Fancified Instant Ramen with Poached Salmon and Half-boiled Ajitama

I eat instant ramen and I won’t hesitate to admit it. In high school I dabbled briefly in the snack food fad that was: uncooked Top Ramen noodles crunched up in the package and sprinkled with the provided seasoning dust. I don’t have a defense for my juvenile lapse in good sense besides it honestly tastes pretty good.

Through the lean times and the abundant, I have always eaten ramen. I’ve had the pleasure of eating legitimate ramen many times and as a result, I’ve refined my home ramen making techniques to meet my heightened expectations. In a pinch, instant ramen noodles can be quickly finessed and improved with the addition of a few seasonings–in this case substituting the provided seasonings completely–and various prepared toppings.

Raw salmon steaks surrounded by onion and seaweed in a pan of shallow brown liquid

Last night I thawed two locally sourced salmon steaks, massaged them with sesame oil, and sprinkled them with black pepper. Then I poached the salmon steaks skin side down atop a layer of green onions in a mixture of water, mirin, and tamari, and seasoned the liquid with sliced white onion, sliced shallots, more green onion, black peppercorns, garlic, lemongrass, ginger root, raw jalapeño and some seaweed.

Poached salmon steaks simmering in poaching liquid

I poached the salmon over low heat in a large pan covered with a glass lid–occasionally lifting the lid to spoon the liquid over the salmon. This allowed the salmon to cook slowly, gently releasing fat and flavor into the poaching liquid. Next I set the cooked salmon aside to keep warm on a plate, covered, and set the pan of poaching liquid aside while I boiled the noodles in a medium-sized pot.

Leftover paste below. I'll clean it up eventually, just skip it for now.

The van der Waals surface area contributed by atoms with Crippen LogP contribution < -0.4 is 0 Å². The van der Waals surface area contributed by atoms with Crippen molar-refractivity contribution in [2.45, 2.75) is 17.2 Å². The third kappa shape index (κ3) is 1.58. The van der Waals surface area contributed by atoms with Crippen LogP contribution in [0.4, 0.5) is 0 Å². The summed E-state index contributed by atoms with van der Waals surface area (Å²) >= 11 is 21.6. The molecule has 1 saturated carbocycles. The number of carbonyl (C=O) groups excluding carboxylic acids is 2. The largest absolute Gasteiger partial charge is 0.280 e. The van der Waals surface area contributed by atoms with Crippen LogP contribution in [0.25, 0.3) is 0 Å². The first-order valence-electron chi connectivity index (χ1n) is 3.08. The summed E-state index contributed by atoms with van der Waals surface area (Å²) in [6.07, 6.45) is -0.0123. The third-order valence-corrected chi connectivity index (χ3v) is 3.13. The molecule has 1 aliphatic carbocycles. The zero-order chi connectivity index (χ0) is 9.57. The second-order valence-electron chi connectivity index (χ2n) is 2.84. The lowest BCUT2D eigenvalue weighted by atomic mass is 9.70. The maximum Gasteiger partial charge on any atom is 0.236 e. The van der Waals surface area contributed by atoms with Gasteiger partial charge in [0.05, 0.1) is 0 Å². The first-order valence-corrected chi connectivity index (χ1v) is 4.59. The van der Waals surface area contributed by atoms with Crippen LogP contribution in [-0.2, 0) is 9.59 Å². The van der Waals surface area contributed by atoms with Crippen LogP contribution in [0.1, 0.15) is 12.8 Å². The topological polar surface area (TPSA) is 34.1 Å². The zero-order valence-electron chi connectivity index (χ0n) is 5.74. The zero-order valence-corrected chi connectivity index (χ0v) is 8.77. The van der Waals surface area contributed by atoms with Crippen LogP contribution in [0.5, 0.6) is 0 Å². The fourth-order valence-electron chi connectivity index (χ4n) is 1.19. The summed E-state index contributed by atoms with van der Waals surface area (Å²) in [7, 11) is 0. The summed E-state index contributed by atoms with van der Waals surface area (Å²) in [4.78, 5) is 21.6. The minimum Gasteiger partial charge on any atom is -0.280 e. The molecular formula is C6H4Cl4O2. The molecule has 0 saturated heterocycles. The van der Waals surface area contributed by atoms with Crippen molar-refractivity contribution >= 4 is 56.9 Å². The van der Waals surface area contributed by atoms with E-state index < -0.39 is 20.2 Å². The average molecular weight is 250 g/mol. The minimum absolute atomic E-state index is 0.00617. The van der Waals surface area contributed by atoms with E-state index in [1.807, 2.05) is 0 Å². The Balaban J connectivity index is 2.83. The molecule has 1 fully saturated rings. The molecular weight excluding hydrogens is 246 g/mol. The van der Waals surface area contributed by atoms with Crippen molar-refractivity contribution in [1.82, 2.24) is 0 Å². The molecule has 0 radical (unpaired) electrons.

A rectangular cake of uncooked ramen noodles being held by chopsticks over a pot of boiling water

Once cooked, I drained the boiled noodles and set them aside in a large bowl of cool water while finishing the broth.

Cooked onions and jalapeños in a mesh strainer resting over a pot of brown broth

I strained the poaching liquid into the pot I used to boil the noodles and added more water, then seasoned it further with more tamari, mirin, sesame oil, red miso paste, fish sauce, and fermented red chili paste. I brought the broth up to a boil before immediately turning the heat down to low and simmering 5 minutes.

A bowl of ramen on a kitchen counter next to an unopened package of ramen noodles from Public Goods

I drained and placed a serving of noodles in the bottom of a soup bowl, ladled the hot broth generously over the cooked noodles, then topped it with large flakes of warm poached salmon, half-boiled ajitama egg made earlier in the day, fresh scallions, a couple of roasted garlic cloves, and a sprinkling of toasted sesame seeds.

Close up of a bowl of ramen noodles in a rich brown broth, topped with poached salmon, half-boiled seasoned egg and scallions. Next to the bowl on the table is a yellow cloth napkin and a set of white porcelain chopsticks decorated with blue dragons

While it might not be entirely traditional, this bowl of ramen was complex and satisfying; a damn fine interpretation using things I had on hand.

Now, who’s hungry for noodles?

Bette